What killed Charles Peterson? Although Weld County officials had declined for weeks to reveal the cause, Peterson's death certificate filed by the Weld County Coroner confirms that the 78-year-old man died from COVID-19 on April 1 at the North Colorado Medical Center, two days after he was released from the Weld County Jail.
Peterson's death certificate has now become an exhibit in a federal lawsuit filed against Weld County Sheriff Steve Reams.
Civil rights attorneys, including lawyers from the ACLU of Colorado and the firm of Killmer, Lane and Newman, on April 8 sued Reams in the U.S. District Court of Colorado, arguing that the sheriff did not take the necessary precautions to protect detainees from the spread of COVID-19 in the jail. Even after the facility implemented some measures to mitigate the spread of the illness, such as requiring detainees to stay in their cells for 23 hours a day, the threat of a high rate of transmission remained, the lawsuit argues. The lawsuit, filed on behalf of seven plaintiffs, asks a federal judge to certify a class of medically vulnerable and older detainees and order their release from the jail. (Since the suit was filed, five of the plaintiffs have been released.)
"Rather than taking proactive measures at the start of this crisis to comply with public health guidance, Weld County Sheriff Steven Reams has openly eschewed the seriousness of the pandemic and ignored the science and data underlying public health experts’ concerns regarding dangerous spread of the virus within overcrowded jails," the suit claims.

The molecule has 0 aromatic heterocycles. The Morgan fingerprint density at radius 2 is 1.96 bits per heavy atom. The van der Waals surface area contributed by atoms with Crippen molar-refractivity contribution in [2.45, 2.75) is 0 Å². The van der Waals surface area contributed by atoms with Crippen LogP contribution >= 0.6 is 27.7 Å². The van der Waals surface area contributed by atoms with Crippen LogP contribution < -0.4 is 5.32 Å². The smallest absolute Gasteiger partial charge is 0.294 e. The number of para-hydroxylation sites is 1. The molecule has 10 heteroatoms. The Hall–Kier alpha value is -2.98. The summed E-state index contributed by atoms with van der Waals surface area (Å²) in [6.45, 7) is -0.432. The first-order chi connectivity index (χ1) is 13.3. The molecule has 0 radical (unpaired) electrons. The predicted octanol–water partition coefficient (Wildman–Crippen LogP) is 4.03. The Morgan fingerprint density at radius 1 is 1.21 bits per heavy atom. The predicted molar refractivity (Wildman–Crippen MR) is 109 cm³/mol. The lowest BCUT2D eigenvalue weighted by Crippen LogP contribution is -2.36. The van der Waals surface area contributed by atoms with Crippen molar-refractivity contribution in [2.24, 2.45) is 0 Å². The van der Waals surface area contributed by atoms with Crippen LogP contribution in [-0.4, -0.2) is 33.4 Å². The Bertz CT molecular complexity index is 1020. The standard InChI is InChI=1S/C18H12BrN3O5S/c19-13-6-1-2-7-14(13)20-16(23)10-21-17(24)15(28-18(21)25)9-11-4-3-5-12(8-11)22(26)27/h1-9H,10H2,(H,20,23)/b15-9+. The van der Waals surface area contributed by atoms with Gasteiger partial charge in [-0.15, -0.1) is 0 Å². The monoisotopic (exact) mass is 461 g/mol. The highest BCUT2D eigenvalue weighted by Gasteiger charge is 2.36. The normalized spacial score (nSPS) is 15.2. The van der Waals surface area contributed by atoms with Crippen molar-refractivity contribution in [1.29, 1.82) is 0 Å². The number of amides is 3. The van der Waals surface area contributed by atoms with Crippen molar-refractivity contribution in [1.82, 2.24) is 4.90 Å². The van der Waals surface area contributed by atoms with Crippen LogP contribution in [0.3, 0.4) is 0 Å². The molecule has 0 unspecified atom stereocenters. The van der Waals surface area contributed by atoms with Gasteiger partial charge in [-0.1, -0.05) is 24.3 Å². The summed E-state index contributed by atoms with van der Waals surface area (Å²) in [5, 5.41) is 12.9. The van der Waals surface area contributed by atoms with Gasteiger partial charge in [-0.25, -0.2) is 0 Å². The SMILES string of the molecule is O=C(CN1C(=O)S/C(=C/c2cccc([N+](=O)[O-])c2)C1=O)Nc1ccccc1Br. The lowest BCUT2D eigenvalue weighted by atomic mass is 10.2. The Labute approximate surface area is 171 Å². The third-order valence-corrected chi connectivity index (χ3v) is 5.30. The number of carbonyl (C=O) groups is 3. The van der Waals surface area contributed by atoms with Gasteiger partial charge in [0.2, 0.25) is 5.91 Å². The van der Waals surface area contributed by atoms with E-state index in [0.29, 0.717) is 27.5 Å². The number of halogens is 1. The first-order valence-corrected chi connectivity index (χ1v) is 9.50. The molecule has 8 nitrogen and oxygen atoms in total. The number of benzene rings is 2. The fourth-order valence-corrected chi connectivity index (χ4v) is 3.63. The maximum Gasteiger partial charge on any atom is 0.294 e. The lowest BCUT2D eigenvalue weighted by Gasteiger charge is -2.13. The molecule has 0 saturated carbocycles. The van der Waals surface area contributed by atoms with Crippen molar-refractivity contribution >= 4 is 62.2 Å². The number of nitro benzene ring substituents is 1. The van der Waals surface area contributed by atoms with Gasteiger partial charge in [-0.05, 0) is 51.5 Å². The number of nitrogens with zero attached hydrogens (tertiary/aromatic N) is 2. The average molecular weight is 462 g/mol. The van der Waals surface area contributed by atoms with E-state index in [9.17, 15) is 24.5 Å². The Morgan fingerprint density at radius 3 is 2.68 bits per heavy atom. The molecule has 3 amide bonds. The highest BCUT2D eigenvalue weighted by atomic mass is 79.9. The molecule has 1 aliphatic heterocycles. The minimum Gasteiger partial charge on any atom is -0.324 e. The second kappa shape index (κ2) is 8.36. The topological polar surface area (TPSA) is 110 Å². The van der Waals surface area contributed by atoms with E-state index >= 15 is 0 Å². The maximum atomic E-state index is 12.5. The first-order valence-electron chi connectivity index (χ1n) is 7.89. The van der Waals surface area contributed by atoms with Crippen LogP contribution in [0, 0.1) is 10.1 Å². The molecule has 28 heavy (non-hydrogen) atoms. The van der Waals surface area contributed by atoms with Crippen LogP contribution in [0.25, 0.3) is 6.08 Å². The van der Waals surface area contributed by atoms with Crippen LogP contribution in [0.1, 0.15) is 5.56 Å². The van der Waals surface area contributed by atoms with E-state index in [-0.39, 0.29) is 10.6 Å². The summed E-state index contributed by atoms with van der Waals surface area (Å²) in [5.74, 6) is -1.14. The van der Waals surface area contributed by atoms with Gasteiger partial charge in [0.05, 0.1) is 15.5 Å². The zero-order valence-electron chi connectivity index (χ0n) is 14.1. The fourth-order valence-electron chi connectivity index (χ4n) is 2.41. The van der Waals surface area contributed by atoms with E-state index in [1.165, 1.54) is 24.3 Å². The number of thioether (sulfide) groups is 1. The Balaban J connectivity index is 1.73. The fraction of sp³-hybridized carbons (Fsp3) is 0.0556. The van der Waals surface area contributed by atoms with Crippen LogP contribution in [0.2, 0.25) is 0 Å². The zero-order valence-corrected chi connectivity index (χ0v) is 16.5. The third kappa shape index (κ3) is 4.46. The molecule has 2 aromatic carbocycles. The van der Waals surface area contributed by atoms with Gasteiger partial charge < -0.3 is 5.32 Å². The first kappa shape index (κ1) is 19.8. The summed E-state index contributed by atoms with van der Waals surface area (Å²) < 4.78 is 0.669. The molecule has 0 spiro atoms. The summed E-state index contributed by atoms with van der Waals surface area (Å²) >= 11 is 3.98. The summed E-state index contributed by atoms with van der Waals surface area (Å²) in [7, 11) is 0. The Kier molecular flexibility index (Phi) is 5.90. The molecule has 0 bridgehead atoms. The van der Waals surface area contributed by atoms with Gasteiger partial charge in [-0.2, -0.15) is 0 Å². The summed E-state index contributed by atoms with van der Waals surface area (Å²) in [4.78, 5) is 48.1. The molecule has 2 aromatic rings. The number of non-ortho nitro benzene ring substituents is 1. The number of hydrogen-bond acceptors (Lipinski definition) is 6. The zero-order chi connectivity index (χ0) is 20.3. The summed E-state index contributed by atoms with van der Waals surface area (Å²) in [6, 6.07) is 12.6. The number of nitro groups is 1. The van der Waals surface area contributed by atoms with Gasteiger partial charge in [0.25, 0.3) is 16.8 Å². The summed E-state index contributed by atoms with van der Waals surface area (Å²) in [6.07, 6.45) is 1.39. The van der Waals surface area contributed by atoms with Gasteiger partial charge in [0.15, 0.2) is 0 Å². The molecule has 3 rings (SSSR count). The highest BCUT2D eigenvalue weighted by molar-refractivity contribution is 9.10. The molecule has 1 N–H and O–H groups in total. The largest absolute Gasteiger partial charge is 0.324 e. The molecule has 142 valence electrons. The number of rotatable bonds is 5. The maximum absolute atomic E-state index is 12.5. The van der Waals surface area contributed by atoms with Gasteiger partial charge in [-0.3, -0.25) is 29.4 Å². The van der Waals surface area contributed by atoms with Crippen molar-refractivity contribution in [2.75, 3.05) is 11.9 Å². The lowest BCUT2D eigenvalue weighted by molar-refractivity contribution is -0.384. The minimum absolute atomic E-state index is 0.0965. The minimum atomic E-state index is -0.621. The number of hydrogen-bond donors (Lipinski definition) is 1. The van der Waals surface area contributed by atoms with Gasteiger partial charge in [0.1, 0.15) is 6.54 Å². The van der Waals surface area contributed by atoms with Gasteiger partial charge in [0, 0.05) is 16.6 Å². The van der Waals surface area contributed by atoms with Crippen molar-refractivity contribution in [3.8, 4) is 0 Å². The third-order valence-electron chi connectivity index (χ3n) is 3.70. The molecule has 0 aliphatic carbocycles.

On April 30, the two sides spent the day in court, trading testimony before Chief Judge Philip A. Brimmer.
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Reams denies the lawsuit's claims; his attorneys say that the jail took the COVID-19 threat seriously throughout March. Reams and his team also point out that the Weld County Jail population is currently at 478, much lower than its capacity of 1,177. And in a statement filed with the court, Reams asserts that the threat to public safety that would be caused by releasing the plaintiffs outweighs the public interest in their release.
Peterson had been booked into the Weld County Jail on March 11 on charges of failing to register as a sex offender, which was also a parole violation. After numerous requests, he was finally released on March 30. When a former roommate from the Rock Found re-entry center in Greeley came to the jail to pick him up, Peterson could "barely walk," was "very sick" and "cold and shivering," according to Cheryl Cook, the executive director of Rock Found, who filed a statement as part of the lawsuit.
Peterson was admitted to a hospital that day. On the morning of April 1, he died.
Asked whether Peterson had died from COVID-19, Joe Moylan, a spokesperson for the sheriff's office, initially said that "Peterson never displayed symptoms of COVID-19 while in the jail, and therefore was never tested."
The sheriff's office now declines to comment on his case, citing the ongoing litigation.
As of April 29, ten Weld County Jail detainees, two of whom have already been released, had tested positive for COVID-19. Since the pandemic began spreading in Colorado, four detainees have been transported to the hospital for COVID-19-related ailments. (Those numbers do not include Peterson.) Additionally, seventeen sheriff's deputies who work in the jail have tested positive for COVID-19.
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The COVID-19 pandemic has hit Weld County particularly hard. As of April 29, it had 1,704 confirmed cases, the third-highest total for a county in Colorado, as well as 93 deaths from COVID-19, also the third-highest total.
Even so, the county reopened for business earlier this week under a "Safer at Work" policy, and despite warnings from the county health department.
“The relative ineffectiveness of actions and interventions to control transmission in Weld County as evidenced by our ongoing high case rate raise serious concerns and considerations for staging reopening. Weld County has not met the threshold for reopening of a downward trajectory of cases. Any relaxation of restrictions should be cautiously staged given the risk of even wider spread of the disease.”